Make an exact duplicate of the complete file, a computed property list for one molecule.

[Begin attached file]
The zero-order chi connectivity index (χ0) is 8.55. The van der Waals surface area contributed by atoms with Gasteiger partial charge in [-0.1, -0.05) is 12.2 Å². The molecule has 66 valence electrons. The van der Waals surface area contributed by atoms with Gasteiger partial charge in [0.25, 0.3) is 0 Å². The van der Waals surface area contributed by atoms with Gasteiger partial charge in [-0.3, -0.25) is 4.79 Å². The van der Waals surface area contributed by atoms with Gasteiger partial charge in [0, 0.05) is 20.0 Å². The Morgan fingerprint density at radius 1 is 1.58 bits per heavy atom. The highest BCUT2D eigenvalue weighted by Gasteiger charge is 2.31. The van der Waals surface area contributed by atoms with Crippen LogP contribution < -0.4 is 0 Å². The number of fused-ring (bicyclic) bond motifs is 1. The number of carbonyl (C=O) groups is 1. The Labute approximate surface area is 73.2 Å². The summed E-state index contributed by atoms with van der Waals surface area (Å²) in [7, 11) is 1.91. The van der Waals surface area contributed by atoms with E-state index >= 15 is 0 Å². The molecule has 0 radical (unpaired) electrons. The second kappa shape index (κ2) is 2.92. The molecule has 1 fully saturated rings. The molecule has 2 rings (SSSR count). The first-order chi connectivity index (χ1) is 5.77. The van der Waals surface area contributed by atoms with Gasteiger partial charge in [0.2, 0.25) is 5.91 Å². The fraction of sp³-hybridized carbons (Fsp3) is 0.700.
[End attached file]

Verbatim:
The zero-order chi connectivity index (χ0) is 8.55. The van der Waals surface area contributed by atoms with Gasteiger partial charge in [-0.1, -0.05) is 12.2 Å². The molecule has 66 valence electrons. The van der Waals surface area contributed by atoms with Gasteiger partial charge in [0.25, 0.3) is 0 Å². The van der Waals surface area contributed by atoms with Gasteiger partial charge in [-0.3, -0.25) is 4.79 Å². The van der Waals surface area contributed by atoms with Gasteiger partial charge in [0, 0.05) is 20.0 Å². The Morgan fingerprint density at radius 1 is 1.58 bits per heavy atom. The highest BCUT2D eigenvalue weighted by Gasteiger charge is 2.31. The van der Waals surface area contributed by atoms with Crippen LogP contribution < -0.4 is 0 Å². The number of fused-ring (bicyclic) bond motifs is 1. The number of carbonyl (C=O) groups is 1. The Labute approximate surface area is 73.2 Å². The summed E-state index contributed by atoms with van der Waals surface area (Å²) in [7, 11) is 1.91. The van der Waals surface area contributed by atoms with E-state index >= 15 is 0 Å². The molecule has 0 radical (unpaired) electrons. The second kappa shape index (κ2) is 2.92. The molecule has 1 fully saturated rings. The molecule has 2 rings (SSSR count). The first-order chi connectivity index (χ1) is 5.77. The van der Waals surface area contributed by atoms with Gasteiger partial charge in [0.2, 0.25) is 5.91 Å². The fraction of sp³-hybridized carbons (Fsp3) is 0.700.